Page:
Other People's Stories: REPRODUCING HISTORY IN THE CHANT OF JIMMIE BLACKSMITH.
The film has its origins in a dark episode from Australia's past: a series of attacks carried out by an Aboriginal man, Jimmy Governor, against white settlers. The newspaper articles printed in the immediate aftermath of the murders, in July 1900, were at a loss to discern a clear motive. (2) In the space of a week, Governor, his brother Joe and their friend Jacky Underwood, all Aboriginal men from central-western New South Wales, killed nine people. While popular historian Frank Clune first penned a detailed account of this historical figure's life in 1959,' it was Keneally's critically acclaimed novelisation The Chant of Jimmie Blacksmith which retold the events from the perspective of Jimmy Governor, whose name was changed as per the title - that won wider public recognition for the case, and would become the basis for Schepisi's film six years later. Both Keneally's and Schepisi's representations attempt to explore Jimmie's (Tom E Lewis) experiences and psychology, and how they were shaped by colonial forces, in order to understand his actions.
The artistic and narrative decisions made by Schepisi can be analysed in light of the film's sociopolitical backdrop: the struggle for civil and land rights for Indigenous Australians. Similarly, the controversies raised by the film, including its blunt depictions of violence and questions of authorship and perspective, offer significant points of discussion. Three central inquiry questions raised by this film include: how can we view Jimmie's 'war' in the context of Australia's colonial past; how successful was Schepisi in his aim of depicting the motivations behind his characters' actions without excusing them; and how should history be told on film?
At the outset, the film's pre-credit sequence establishes the clash of cultures that will contribute to the disastrous events that follow. Static shots of the white Reverend Neville (Jack Thompson) and his wife (Julie Dawson) drinking tea and reading the paper in the parlour are intercut with a montage of young Jimmie's initiation ceremony. On the soundtrack, the reverend's description of his plan to assimilate Jimmie bridges the shots. Upon his eventual return, Jimmie is whipped by Neville, who declares in a resigned tone that he 'can't understand' his foster child - a response that suggests that he has given up on comprehension without even trying (indeed, the choice of 'Neville' as a name for this character recalls the notorious AO Neville, Western Australia's Chief Protector of Aborigines and enforcer of the policy to separate light-skinned Aboriginal children from their families in the 1920s and 1930s*). At a later stage, the Nevilles explicitly discuss marriage plans for Jimmie, who is of mixed parentage, in assimilationist terms that masquerade as concern for his future. Jimmie's internalisation of this colonial mentality is evident when he applies for a job building fences for Mr Healey (Tim Robertson), and states that 'the white in me' means that he is of 'hardworking' and 'respectable' heritage. In such interactions, Jimmie is shown in constant battle with white Australians' stereotypes and low expectations, proclaiming at different points, 'Course I read' and T ain't a savage' (Indigenous author Tony Birch, in his discussion of Keneally's novel, describes how the character of Jimmie epitomises the 'colonial fantasy' of the era in which the text is set (5) ). Nonetheless, he finds a steady job on a farm and, soon after, marries a white woman, Gilda (Angela Punch McGregor), who gives birth to a child. Taking pride in his hard work, he is initially tolerated by the white family who employ him, but their attitudes change when Jimmie's half-brother Mort (Freddy Reynolds) and uncle Tabidgi (Steve Dodd) visit.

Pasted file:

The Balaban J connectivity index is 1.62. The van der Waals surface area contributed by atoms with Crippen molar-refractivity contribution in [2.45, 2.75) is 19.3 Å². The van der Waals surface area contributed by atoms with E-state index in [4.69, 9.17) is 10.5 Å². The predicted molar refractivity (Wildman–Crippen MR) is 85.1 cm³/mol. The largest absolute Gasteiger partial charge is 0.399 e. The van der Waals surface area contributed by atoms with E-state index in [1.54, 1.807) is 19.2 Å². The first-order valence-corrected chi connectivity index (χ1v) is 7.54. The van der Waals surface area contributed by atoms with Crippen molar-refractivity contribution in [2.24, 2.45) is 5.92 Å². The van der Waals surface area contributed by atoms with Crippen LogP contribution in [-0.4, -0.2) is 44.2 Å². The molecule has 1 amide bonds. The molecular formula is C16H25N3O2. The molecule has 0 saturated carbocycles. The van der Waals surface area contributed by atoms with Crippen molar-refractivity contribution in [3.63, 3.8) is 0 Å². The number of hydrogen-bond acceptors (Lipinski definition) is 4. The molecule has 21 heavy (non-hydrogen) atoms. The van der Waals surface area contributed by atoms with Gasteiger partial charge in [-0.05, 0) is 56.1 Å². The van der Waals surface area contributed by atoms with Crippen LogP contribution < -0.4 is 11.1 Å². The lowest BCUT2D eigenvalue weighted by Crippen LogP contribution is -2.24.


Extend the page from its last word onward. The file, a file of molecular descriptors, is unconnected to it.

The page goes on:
In the first half of the film, Schepisi portrays Jimmie's cumulative experiences of discrimination as he is refused jobs, cheated of his wages and continually reprimanded for asking for his due. The unfair treatment that he endures reaches a climax when his employer, Mr Newby (Don Crosby), refuses to provide him with the groceries he is owed. At the same time, Miss Graf (Elizabeth Alexander), a teacher who is staying at the Newby family's homestead, offers Gilda a job and urges her to leave Jimmie. When Gilda informs Jimmie of this, he is incensed, questioning: What right has she got? [...] Why do they keep doing this? What did I ever do wrong?' The oppressive weight of Australia's colonial forces becomes too much for Jimmie to bear; as a result - intending, initially, to 'give these whites a scare' - Jimmie, Mort and Tabidgi confront the white women at the house. When Mrs Newby (Ruth Cracknell) reaches to fire her gun, Jimmie swings at her with an axe, then enters the house to kill the remaining women inside. The remainder of the film follows Jimmie as he returns to earlier sites of humiliation and cruelty to exact revenge, until he can no longer evade capture and punishment by the law. Schepisi succeeds in confronting the viewer with the violent brutality of the murders while contextualising the acts by conveying both the anguish that drove them and the agony they caused. According to Schepisi, his intention was 'understanding [the violence] without excusing it'. (6)